Impact at the Mining Level
The most common mining-level threat dubbed the “51% attack” gained notoriety in April 2018, when criminals were able to take control of Verge, a privacy-centric cryptocurrency platform. The compromise took place due to a coding bug. On May 22, crooks hit Verge again, affecting all the pools and all the miners. This caused all valid transactions to be rejected. These manipulations allowed the black hats to steal 35 million XVG tokens worth $1.75 million in just a few hours.
One more example of impact at the mining level is what’s called double-spending. It boils down to successfully spending the same funds twice. Bitcoin is tamper-proof in this regard owing to the verification of every transaction via the Proof-of-Work (PoW) consensus mechanism, where a payment is added to the blockchain only after it has been verified three times. However, the system suffered a malfunction in 2013 as the Bitcoin Core client v0.7 installed by a lot of users stopped updating block entries. Version 0.8, which had been released a month before, continued to operate normally. The problem was that the block number 225,430 was verified by Bitcoin 0.8 clients but rejected by Bitcoin 0.7 ones. This fork made the miner double-spend coins worth $10,000.
Ethical Hacking Training – Resources (InfoSec)
Another technique known as “selfish mining” is shaping up to be an issue of the future. This is a Bitcoin mining tactic where users team up to increase their income. This activity may centralize the network and undermine the original concept of a decentralized system.
China is the world’s central hub for combining mining resources, being a country where two-thirds of the global Bitcoin volume comes into existence. If “selfish mining” continues to thrive, then all players on the blockchain market will find themselves thrown back to a centralized economy, only in a modified electronic format.
Attacks That Aren’t Isolated to Blockchain
There are vectors of compromise applicable to all network-related technologies. Most of them are far from being intricate schemes for stealing money. However, the authors of blockchain-based projects often underestimate the most prosaic attack methods and fall victim to cybercriminals.
Phishing is one of the most common types of online fraud. It emerged in the 1990s and still remains on crooks’ list of favorites. According to the findings of Group-IB, phishing accounted for more than 50% of all losses incurred by blockchain projects in 2017. The classic attack workflow involves spam: users receive emails pretending to be from reputable companies, where they are instructed to confirm or update their personal information. Users follow the embedded links and unknowingly submit their account credentials to rogue login pages.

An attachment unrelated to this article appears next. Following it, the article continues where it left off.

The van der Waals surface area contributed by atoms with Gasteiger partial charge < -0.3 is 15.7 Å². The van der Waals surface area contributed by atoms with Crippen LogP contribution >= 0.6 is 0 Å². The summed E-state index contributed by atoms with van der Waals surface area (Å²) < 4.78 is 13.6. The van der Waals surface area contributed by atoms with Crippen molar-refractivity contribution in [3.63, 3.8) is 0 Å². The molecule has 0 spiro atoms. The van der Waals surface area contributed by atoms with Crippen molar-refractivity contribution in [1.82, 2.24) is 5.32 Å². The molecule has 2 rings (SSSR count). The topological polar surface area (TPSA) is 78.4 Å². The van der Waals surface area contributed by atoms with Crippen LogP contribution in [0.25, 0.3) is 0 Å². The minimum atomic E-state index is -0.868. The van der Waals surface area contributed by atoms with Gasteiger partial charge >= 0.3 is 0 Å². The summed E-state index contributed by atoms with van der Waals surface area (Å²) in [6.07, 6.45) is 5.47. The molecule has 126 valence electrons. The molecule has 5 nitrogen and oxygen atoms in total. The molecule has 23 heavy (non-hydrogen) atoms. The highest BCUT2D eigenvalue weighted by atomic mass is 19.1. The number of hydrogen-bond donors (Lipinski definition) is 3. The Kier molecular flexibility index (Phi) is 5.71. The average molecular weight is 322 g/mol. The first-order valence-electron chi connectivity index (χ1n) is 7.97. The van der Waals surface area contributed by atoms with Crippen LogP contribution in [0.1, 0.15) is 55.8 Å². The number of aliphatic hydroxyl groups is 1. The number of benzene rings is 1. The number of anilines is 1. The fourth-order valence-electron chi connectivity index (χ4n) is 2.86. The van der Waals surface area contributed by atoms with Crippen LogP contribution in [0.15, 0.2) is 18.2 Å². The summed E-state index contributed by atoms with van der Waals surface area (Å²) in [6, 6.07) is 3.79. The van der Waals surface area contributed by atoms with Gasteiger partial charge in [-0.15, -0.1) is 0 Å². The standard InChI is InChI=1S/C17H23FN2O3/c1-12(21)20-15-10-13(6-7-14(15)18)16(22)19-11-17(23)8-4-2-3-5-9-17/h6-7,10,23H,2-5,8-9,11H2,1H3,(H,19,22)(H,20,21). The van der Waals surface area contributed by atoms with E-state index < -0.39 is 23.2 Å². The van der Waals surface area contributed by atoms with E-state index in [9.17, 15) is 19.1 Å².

However, perpetrators went beyond simply imitating the look and feel of user accounts and started forging the websites of blockchain projects. As a result of a phishing campaign conducted in April 2018, hackers stole $150 million worth of Ether from the users of MyEtherWallet service. Their modus operandi was as follows:
- Register a domain name similar to the genuine website myetherwallet.com
- Replicate the site content and replace the wallet address with a rogue one
- Use ads on the Internet to promote the copycat site
- Intercept and reroute all users of the authentic wallet to their own site.
Avoiding phishing attacks is a no-brainer. Users should simply make sure all the characters in the domain name are correct, and that they visit the site from a browser bookmark or grab the link from a previously saved text document every time they go to the site.
Defacing is one more type of fraud where hackers compromise the websites of blockchain projects and replace the addresses for fundraising with links to their own wallets. The Israeli startup CoinDash fell victim to a defacing attack in July 2017; this caused it to lose about 40,000 Ether, worth over $7 million at the time, during the first three minutes of its ICO (Initial Coin Offering).
The websites of blockchain projects are often hacked because of weak passwords. In order to thwart this attack scenario, it is recommended to use strong, hard-to-guess passwords and enable two-factor authentication.
The social engineering attack vector is another widespread hoax aimed at manipulating users into handing over their sensitive information. Similarly to phishing, this one involves scammers impersonating representatives of a company who try to dupe users into disclosing their account credentials.
These are a few of the current concerns associated with blockchains and cryptocurrency. While this model continues to promise exciting possibilities for the future, a little caution and awareness of the possible risks will go a long way towards protecting you and your assets.
The Sybil Attack, John R. Doceur
Eclipse Attacks on Bitcoin’s Peer-to-Peer Network, Hebrew University/MSR Israel
Think I got scammed/phished/hacked, /r/MyEtherWallet
$7 Million Lost in CoinDash ICO Hack, CoinDesk